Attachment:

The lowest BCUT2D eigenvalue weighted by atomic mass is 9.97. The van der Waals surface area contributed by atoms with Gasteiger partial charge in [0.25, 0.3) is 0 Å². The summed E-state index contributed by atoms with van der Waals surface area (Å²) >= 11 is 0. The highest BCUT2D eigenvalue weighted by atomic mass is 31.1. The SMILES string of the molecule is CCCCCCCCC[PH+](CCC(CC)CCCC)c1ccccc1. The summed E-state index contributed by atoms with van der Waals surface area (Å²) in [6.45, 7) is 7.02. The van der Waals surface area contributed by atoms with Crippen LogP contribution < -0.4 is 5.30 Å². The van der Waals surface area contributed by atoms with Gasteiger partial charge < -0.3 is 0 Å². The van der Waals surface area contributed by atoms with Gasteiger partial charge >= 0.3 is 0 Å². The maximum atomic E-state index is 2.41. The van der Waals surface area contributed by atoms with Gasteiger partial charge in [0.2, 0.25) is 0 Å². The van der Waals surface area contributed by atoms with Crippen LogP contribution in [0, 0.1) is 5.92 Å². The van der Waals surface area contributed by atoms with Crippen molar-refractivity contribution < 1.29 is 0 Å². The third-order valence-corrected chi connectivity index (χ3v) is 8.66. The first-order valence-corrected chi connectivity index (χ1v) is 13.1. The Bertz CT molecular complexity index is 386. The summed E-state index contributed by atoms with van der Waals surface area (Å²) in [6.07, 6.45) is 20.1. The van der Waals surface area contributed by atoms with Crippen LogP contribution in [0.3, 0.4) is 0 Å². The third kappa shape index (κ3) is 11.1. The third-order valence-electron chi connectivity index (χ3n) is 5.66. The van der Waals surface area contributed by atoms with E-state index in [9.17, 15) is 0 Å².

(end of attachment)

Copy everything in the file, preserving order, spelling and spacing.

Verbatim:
The lowest BCUT2D eigenvalue weighted by atomic mass is 9.97. The van der Waals surface area contributed by atoms with Gasteiger partial charge in [0.25, 0.3) is 0 Å². The summed E-state index contributed by atoms with van der Waals surface area (Å²) >= 11 is 0. The highest BCUT2D eigenvalue weighted by atomic mass is 31.1. The SMILES string of the molecule is CCCCCCCCC[PH+](CCC(CC)CCCC)c1ccccc1. The summed E-state index contributed by atoms with van der Waals surface area (Å²) in [6.45, 7) is 7.02. The van der Waals surface area contributed by atoms with Crippen LogP contribution < -0.4 is 5.30 Å². The van der Waals surface area contributed by atoms with Gasteiger partial charge < -0.3 is 0 Å². The van der Waals surface area contributed by atoms with Gasteiger partial charge >= 0.3 is 0 Å². The maximum atomic E-state index is 2.41. The van der Waals surface area contributed by atoms with Gasteiger partial charge in [0.2, 0.25) is 0 Å². The van der Waals surface area contributed by atoms with Crippen LogP contribution in [0, 0.1) is 5.92 Å². The van der Waals surface area contributed by atoms with Crippen molar-refractivity contribution < 1.29 is 0 Å². The third-order valence-corrected chi connectivity index (χ3v) is 8.66. The first-order valence-corrected chi connectivity index (χ1v) is 13.1. The Bertz CT molecular complexity index is 386. The summed E-state index contributed by atoms with van der Waals surface area (Å²) in [6.07, 6.45) is 20.1. The van der Waals surface area contributed by atoms with Crippen LogP contribution in [0.3, 0.4) is 0 Å². The third kappa shape index (κ3) is 11.1. The third-order valence-electron chi connectivity index (χ3n) is 5.66. The van der Waals surface area contributed by atoms with E-state index in [9.17, 15) is 0 Å².